Morning Workout Benefits Include Thinking More Clearly Later, A New Study Says

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Waking up is hard to do. Not everyone is a morning person, and if all the “But First, Coffee” typography is to be believed, it can take a little while to feel one hundred percent after you climb out of bed. Whether you cherish your morning cuppa, or start off your day racing to work after hitting the snooze button a few too many times, people tend to stick to their respective morning routines. Now, new research out of Australia has found that some morning exercise may be a beneficial addition to that routine. A recent study found that morning workout benefits include thinking more clearly and decision-making later in the day, compared to sitting for long periods of time sans exercise.

Published in the British Journal of Sports Medicine, the study focused on a sample of sedentary older adults aged 55 to 80 who had relatively normal cognitive function. The participants in the study were looked at after sitting uninterrupted for eight hours, walking on a treadmill for a half-hour in the morning, and walking in the morning and sitting throughout the day, broken up by a three minute walk every 30 minutes. The researchers tested the subjects' concentration, decision making, and short term memory several times throughout the process. What they found was that the morning exercise — just 30 minutes of moderate walking on a treadmill — was enough to boost the subject's memory and thinking throughout the day. When subjects added in walking breaks throughout the day, that also gave a boost to short term memory compared to the group that just sat all day.

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"This study highlights how relatively simple changes to your daily routine could have a significant benefit to your cognitive health,” said study co-author Michael Wheeler in a statement about the study. “It also reveals that one day we may be able to do specific types of exercise to enhance specific cognitive skills such as memory or learning."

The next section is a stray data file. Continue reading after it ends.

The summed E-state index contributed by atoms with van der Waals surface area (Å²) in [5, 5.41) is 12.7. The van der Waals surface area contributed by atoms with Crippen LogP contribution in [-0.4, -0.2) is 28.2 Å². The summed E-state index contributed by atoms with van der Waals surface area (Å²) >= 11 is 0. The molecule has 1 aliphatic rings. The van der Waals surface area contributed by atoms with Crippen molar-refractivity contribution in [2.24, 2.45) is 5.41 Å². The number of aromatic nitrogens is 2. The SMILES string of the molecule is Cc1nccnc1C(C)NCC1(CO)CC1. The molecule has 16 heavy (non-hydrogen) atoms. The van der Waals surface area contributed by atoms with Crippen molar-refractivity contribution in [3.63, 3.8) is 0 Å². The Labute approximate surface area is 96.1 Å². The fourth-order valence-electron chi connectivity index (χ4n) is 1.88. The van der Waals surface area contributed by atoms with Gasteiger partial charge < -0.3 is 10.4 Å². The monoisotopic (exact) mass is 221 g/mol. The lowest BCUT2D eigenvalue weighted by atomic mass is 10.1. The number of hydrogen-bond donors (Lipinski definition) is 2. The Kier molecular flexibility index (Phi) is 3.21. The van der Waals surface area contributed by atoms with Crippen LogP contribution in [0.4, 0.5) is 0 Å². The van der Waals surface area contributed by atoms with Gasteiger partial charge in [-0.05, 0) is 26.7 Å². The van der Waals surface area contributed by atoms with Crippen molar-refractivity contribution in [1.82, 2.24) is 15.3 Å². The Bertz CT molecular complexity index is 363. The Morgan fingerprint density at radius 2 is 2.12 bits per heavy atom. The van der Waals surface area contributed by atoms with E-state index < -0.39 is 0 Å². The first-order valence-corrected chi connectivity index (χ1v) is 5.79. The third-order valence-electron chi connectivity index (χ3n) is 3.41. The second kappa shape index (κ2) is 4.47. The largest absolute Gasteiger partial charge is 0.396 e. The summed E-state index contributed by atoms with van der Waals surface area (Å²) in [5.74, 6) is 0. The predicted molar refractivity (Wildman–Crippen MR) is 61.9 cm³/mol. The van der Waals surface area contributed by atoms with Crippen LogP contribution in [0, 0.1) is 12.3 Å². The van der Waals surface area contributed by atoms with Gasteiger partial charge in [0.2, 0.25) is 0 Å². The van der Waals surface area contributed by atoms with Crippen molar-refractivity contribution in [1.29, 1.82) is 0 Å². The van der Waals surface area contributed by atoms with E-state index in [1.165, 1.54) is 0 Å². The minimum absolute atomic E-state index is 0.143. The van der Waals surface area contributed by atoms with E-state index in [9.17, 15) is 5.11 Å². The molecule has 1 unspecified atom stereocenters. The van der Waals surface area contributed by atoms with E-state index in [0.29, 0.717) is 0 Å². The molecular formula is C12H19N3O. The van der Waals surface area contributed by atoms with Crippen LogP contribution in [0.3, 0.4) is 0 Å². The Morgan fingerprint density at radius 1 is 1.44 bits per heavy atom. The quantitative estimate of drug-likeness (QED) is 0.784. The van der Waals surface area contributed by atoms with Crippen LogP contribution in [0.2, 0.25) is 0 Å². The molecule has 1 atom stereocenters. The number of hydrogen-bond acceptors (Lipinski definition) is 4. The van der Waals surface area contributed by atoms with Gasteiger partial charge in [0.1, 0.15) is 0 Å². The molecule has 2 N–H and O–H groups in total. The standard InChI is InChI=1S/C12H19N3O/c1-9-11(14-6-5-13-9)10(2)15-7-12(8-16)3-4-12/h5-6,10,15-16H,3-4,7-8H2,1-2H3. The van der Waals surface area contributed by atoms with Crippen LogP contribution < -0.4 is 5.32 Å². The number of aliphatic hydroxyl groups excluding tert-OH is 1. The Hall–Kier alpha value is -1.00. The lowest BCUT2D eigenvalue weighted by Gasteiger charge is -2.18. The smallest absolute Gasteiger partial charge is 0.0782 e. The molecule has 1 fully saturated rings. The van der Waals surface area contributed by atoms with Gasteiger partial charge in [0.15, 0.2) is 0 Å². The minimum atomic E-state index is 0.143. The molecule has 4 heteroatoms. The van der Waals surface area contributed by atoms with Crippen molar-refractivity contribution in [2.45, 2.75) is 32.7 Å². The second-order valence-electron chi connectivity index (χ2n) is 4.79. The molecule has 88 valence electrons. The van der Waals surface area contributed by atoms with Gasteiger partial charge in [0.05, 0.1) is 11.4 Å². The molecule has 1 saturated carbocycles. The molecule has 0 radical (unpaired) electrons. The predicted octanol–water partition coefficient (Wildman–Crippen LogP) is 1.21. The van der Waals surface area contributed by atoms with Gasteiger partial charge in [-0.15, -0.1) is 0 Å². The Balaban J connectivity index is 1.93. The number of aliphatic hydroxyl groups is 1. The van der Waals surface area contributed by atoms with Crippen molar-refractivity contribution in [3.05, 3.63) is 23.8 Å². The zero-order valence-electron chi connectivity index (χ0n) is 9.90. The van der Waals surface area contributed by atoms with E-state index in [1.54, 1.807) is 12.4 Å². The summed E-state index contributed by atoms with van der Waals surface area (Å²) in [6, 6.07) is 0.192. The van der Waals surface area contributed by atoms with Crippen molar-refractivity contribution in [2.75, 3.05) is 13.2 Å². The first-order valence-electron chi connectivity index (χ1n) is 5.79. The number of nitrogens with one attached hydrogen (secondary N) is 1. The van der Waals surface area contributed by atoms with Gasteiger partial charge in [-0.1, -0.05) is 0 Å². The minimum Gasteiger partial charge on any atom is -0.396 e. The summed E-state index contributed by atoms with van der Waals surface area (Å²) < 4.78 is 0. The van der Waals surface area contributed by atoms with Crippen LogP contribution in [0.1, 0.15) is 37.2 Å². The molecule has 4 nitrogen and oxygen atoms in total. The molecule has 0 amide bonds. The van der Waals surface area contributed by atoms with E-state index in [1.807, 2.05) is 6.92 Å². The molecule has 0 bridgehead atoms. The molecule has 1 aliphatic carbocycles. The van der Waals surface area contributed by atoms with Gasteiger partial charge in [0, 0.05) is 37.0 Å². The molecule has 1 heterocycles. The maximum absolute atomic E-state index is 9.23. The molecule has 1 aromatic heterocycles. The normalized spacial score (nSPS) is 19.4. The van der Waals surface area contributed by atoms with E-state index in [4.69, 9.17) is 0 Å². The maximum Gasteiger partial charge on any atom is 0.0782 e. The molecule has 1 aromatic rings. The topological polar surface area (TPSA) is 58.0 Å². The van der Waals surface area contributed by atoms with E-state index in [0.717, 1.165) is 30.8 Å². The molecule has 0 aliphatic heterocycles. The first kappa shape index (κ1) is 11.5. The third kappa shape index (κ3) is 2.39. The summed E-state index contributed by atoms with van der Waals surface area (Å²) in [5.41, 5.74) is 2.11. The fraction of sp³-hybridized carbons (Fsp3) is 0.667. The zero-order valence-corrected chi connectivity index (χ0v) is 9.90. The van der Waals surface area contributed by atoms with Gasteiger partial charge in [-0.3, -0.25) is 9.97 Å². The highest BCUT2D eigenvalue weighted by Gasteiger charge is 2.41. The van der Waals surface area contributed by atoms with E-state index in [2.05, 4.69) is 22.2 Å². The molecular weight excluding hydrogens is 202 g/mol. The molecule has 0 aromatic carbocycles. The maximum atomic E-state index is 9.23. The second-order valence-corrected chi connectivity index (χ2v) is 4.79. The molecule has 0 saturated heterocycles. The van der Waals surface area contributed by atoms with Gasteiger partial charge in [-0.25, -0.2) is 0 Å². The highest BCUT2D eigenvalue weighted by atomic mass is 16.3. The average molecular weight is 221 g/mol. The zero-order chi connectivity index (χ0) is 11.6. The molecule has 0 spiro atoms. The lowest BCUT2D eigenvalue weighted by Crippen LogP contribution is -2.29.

While the study’s 67 person sample size means its results aren’t something we can take for granted just yet, it’s a promising start. The results further support a bevy of scientific literature indicating that yeah, sitting all the time and being desk-bound probably isn’t exactly the best thing for our health. If you’re looking to boost your productivity in the morning, habits like meditation, along with exercise, have been shown to improve your brain’s function, attention span, and ability to retain information. If speed-walking isn’t your thing, you can also try spinning, jumping some rope, or going up and down some flights of stairs.

But really, if all it takes is a brisk walk and taking a couple of strolls around the office every half hour or so to boost your brain’s performance even slightly, there’s no reason not to try it out. Take a walk to refill your water bottle, get a snack, or just chat with your cute coworker across the hall from you. If your memory gets a morning boost from it, all the better.